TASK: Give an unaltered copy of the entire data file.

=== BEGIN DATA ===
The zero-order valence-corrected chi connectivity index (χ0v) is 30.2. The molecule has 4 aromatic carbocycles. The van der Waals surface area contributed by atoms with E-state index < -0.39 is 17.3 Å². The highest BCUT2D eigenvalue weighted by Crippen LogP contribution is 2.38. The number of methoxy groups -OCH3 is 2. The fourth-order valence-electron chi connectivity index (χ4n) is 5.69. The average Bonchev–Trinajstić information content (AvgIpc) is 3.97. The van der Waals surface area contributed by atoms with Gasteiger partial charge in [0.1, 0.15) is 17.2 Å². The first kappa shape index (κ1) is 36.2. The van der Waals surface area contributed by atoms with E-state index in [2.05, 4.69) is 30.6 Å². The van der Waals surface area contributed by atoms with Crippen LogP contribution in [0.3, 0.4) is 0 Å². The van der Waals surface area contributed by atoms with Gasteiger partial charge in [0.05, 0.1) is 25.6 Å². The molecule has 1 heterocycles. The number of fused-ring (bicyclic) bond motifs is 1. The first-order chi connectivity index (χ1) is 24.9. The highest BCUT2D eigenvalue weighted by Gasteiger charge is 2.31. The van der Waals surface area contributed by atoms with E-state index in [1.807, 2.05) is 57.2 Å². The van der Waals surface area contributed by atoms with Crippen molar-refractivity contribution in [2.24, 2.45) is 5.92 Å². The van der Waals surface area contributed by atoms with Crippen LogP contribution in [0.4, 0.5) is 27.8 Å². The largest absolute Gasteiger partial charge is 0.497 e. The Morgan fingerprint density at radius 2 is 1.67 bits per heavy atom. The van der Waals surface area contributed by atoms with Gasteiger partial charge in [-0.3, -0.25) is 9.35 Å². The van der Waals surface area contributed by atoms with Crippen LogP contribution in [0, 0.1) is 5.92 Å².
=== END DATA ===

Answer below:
The zero-order valence-corrected chi connectivity index (χ0v) is 30.2. The molecule has 4 aromatic carbocycles. The van der Waals surface area contributed by atoms with E-state index < -0.39 is 17.3 Å². The highest BCUT2D eigenvalue weighted by Crippen LogP contribution is 2.38. The number of methoxy groups -OCH3 is 2. The fourth-order valence-electron chi connectivity index (χ4n) is 5.69. The average Bonchev–Trinajstić information content (AvgIpc) is 3.97. The van der Waals surface area contributed by atoms with Gasteiger partial charge in [0.1, 0.15) is 17.2 Å². The first kappa shape index (κ1) is 36.2. The van der Waals surface area contributed by atoms with E-state index in [2.05, 4.69) is 30.6 Å². The van der Waals surface area contributed by atoms with Crippen LogP contribution in [0.3, 0.4) is 0 Å². The van der Waals surface area contributed by atoms with Gasteiger partial charge in [0.05, 0.1) is 25.6 Å². The molecule has 1 heterocycles. The number of fused-ring (bicyclic) bond motifs is 1. The first-order chi connectivity index (χ1) is 24.9. The highest BCUT2D eigenvalue weighted by Gasteiger charge is 2.31. The van der Waals surface area contributed by atoms with E-state index in [1.807, 2.05) is 57.2 Å². The van der Waals surface area contributed by atoms with Crippen molar-refractivity contribution in [2.24, 2.45) is 5.92 Å². The van der Waals surface area contributed by atoms with Crippen LogP contribution in [0.4, 0.5) is 27.8 Å². The largest absolute Gasteiger partial charge is 0.497 e. The Morgan fingerprint density at radius 2 is 1.67 bits per heavy atom. The van der Waals surface area contributed by atoms with Gasteiger partial charge in [-0.3, -0.25) is 9.35 Å². The van der Waals surface area contributed by atoms with Crippen LogP contribution in [0, 0.1) is 5.92 Å².